Vanport, OR Dike Break and Flood, May 1948 - Vanport Destroyed
An unidentified number was trapped in flooded houses or were drowned. Officials say they were unable to estimate fatalities.
A spokesman at Red Cross headquarters said "it is impossible to estimate the number drowned."
The Multnomah County sheriff's office said:
"The number might range anywhere between 10 and 1,000. We won't know until the flood goes back."
The neat rows of Vanport's fabricated houses, erected in war time for shipyard workers, were crushed like matchboxes. Houses were lifted by the surging current and smashed into sticks. Others were overturned or left tilted crazily in 10 to 15 feet of water.
"Vanport is a total loss," said Multnomah County Sheriff Martin Pratt. "It has been wiped out of existence."
Hundreds of volunteer workers policemen, Red Cross workers, national guardsmen, and sheriff's deputies moved into the wreckage to search for bodies.
Under the glare of searchlights that reflected from the murky waters, searchers worked their way over rooftops and debris. Shortly before midnight, the Columbia -- approaching its highest flood stage since 1894 -- opened new cracks in its main dikes above Vanport City.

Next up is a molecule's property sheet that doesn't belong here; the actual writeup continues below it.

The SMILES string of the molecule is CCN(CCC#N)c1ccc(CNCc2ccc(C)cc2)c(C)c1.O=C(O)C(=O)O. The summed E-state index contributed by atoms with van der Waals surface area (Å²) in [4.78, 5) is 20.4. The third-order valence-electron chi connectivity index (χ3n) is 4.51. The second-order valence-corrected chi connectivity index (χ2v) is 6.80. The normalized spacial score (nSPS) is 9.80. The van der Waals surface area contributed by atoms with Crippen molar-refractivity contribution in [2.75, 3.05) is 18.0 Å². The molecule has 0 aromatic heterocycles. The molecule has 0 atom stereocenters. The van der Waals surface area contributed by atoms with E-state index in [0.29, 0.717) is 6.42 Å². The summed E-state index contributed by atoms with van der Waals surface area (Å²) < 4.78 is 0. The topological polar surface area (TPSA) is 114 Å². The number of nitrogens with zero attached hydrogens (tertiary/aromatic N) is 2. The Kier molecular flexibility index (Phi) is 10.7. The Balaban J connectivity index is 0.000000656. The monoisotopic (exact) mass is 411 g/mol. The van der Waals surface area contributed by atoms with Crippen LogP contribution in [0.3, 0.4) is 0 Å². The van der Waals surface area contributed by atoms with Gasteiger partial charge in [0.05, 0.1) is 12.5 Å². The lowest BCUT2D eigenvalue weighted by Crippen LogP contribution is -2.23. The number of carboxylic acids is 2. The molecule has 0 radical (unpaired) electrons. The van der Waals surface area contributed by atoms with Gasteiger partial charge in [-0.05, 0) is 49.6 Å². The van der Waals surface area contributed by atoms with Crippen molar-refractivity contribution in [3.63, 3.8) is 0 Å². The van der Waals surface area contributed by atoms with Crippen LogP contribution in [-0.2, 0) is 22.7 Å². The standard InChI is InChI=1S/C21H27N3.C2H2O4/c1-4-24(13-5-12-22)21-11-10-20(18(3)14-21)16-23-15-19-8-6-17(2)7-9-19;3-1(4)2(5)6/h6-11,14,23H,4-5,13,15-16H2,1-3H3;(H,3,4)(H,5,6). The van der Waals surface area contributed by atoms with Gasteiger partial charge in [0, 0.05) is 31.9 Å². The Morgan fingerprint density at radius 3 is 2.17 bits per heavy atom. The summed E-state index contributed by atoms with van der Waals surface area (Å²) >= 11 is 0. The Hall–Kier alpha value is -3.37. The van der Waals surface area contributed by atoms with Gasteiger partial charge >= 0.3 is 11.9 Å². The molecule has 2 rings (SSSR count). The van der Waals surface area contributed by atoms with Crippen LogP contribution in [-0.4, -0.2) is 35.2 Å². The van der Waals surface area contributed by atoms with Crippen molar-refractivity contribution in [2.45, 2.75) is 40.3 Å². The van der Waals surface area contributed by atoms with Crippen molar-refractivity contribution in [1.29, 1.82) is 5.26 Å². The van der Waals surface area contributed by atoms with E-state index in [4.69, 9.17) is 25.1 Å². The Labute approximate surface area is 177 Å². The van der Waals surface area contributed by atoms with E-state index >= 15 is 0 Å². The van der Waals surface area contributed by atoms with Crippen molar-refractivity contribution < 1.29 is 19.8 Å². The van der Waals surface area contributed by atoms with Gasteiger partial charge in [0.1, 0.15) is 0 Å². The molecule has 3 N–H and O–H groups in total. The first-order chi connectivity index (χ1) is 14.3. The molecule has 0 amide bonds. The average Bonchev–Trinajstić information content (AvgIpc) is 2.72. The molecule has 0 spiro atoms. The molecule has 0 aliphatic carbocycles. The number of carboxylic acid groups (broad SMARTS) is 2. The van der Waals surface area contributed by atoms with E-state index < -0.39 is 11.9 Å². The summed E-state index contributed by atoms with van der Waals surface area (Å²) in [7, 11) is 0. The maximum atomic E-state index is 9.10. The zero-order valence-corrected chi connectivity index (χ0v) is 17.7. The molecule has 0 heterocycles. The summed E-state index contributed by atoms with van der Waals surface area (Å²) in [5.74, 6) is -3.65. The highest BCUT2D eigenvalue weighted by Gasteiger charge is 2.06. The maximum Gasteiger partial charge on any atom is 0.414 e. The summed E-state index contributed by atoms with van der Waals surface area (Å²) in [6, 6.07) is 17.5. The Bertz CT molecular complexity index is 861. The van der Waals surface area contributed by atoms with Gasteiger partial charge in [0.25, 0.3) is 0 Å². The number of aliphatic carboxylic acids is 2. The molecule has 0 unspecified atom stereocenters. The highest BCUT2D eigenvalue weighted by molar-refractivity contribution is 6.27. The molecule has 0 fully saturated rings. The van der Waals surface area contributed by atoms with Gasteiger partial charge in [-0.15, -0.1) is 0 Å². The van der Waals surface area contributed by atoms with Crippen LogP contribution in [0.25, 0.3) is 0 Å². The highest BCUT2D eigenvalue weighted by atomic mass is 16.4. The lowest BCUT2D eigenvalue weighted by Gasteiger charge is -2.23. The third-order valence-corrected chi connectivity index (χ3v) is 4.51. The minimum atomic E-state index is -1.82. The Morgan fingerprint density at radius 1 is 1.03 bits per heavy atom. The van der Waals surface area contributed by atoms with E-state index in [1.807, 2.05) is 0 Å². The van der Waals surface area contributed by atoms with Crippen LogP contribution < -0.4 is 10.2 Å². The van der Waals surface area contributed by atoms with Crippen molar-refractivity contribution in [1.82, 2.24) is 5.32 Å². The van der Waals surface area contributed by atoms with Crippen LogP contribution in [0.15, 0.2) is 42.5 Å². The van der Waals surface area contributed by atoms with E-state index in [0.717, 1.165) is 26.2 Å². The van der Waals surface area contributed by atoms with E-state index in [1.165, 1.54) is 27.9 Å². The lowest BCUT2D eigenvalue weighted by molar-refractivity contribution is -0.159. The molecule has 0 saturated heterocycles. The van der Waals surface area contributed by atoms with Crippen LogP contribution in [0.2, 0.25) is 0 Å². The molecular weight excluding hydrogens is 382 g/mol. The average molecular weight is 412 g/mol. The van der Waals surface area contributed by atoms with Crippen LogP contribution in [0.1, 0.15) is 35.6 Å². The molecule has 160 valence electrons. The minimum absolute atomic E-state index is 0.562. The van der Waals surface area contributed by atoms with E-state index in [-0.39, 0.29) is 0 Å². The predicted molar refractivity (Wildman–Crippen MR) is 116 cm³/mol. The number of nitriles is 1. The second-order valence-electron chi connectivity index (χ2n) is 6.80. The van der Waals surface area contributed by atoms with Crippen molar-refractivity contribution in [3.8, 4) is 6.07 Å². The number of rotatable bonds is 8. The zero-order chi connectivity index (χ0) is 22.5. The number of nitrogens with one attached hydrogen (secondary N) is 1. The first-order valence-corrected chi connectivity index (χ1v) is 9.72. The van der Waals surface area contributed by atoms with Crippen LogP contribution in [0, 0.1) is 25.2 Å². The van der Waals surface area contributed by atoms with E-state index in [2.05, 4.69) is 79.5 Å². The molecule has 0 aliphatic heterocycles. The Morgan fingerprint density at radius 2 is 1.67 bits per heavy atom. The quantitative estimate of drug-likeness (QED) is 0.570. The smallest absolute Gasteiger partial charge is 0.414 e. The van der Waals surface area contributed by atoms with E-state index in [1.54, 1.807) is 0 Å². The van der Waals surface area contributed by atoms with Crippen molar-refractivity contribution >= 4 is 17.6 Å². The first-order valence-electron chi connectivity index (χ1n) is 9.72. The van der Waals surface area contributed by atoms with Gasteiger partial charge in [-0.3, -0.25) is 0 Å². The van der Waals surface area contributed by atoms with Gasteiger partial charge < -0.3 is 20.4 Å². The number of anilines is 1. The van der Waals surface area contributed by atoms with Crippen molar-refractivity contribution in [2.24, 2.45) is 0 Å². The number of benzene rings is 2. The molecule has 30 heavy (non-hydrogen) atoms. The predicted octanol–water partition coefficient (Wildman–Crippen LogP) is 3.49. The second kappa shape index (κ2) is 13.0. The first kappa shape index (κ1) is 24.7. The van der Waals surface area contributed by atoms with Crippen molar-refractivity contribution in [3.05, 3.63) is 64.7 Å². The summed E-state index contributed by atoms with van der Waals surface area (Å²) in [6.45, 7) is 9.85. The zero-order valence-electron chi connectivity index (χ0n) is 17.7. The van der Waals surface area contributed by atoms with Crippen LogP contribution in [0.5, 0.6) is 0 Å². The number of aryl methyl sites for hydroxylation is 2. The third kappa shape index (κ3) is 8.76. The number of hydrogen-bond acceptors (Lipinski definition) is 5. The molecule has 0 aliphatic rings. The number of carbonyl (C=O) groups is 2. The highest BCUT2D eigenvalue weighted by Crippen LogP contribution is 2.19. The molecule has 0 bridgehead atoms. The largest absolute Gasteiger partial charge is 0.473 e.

Sirens screamed and whistles blew. Authorities broadcast new alarms, workers hastily left the scene of destruction to wait for daylight.
Scores were injured in the first wild rush to escape the wall of water that struck when the dike burst. Many were treated for immersion or prolonged exposure to water.
Sixty-five Portland elementary schools were converted into emergency shelters for evacuees.
Most of the refugees carried only a few personal belongings, stuffed into shopping bags or suitcases. Parents carried their children. Some registered with the Red Cross, equipped only with the clothes they wore.
The catastrophe hit suddenly and without warning.